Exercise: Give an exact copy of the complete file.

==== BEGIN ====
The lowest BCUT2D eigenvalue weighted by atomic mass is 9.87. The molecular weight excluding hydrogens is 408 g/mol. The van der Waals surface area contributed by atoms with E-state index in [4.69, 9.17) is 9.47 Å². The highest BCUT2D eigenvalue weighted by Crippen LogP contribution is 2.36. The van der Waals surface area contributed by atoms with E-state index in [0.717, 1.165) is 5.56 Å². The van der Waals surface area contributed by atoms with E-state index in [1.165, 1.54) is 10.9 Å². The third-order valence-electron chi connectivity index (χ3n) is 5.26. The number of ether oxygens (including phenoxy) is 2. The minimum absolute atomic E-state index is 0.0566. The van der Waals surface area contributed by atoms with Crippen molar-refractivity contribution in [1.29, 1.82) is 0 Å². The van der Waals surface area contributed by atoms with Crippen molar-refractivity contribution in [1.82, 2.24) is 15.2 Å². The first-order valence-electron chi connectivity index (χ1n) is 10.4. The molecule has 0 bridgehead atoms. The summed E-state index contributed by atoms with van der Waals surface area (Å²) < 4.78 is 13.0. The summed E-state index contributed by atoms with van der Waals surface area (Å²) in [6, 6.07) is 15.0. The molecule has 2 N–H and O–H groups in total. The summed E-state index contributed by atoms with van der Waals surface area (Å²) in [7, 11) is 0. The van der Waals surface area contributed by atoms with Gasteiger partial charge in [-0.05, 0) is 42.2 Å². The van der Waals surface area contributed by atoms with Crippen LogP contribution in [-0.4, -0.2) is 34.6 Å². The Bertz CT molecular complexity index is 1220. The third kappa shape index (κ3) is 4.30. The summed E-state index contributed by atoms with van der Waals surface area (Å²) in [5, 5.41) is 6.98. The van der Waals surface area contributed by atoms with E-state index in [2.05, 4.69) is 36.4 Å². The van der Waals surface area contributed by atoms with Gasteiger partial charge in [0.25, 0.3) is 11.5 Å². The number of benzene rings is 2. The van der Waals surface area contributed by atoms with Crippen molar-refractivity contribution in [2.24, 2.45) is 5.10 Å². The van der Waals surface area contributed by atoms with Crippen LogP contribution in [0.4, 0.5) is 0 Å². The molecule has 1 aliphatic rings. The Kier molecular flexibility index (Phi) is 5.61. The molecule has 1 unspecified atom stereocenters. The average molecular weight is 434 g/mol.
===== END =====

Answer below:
The lowest BCUT2D eigenvalue weighted by atomic mass is 9.87. The molecular weight excluding hydrogens is 408 g/mol. The van der Waals surface area contributed by atoms with E-state index in [4.69, 9.17) is 9.47 Å². The highest BCUT2D eigenvalue weighted by Crippen LogP contribution is 2.36. The van der Waals surface area contributed by atoms with E-state index in [0.717, 1.165) is 5.56 Å². The van der Waals surface area contributed by atoms with E-state index in [1.165, 1.54) is 10.9 Å². The third-order valence-electron chi connectivity index (χ3n) is 5.26. The number of ether oxygens (including phenoxy) is 2. The minimum absolute atomic E-state index is 0.0566. The van der Waals surface area contributed by atoms with Crippen molar-refractivity contribution in [1.29, 1.82) is 0 Å². The van der Waals surface area contributed by atoms with Crippen molar-refractivity contribution in [1.82, 2.24) is 15.2 Å². The first-order valence-electron chi connectivity index (χ1n) is 10.4. The molecule has 0 bridgehead atoms. The summed E-state index contributed by atoms with van der Waals surface area (Å²) < 4.78 is 13.0. The summed E-state index contributed by atoms with van der Waals surface area (Å²) in [6, 6.07) is 15.0. The molecule has 2 N–H and O–H groups in total. The summed E-state index contributed by atoms with van der Waals surface area (Å²) in [7, 11) is 0. The van der Waals surface area contributed by atoms with Gasteiger partial charge in [-0.05, 0) is 42.2 Å². The van der Waals surface area contributed by atoms with Crippen LogP contribution in [-0.4, -0.2) is 34.6 Å². The Bertz CT molecular complexity index is 1220. The third kappa shape index (κ3) is 4.30. The summed E-state index contributed by atoms with van der Waals surface area (Å²) in [5, 5.41) is 6.98. The van der Waals surface area contributed by atoms with E-state index in [2.05, 4.69) is 36.4 Å². The van der Waals surface area contributed by atoms with Gasteiger partial charge in [0.25, 0.3) is 11.5 Å². The number of benzene rings is 2. The van der Waals surface area contributed by atoms with Crippen molar-refractivity contribution in [2.24, 2.45) is 5.10 Å². The van der Waals surface area contributed by atoms with Crippen LogP contribution in [0.4, 0.5) is 0 Å². The molecule has 1 aliphatic rings. The Kier molecular flexibility index (Phi) is 5.61. The molecule has 1 unspecified atom stereocenters. The average molecular weight is 434 g/mol.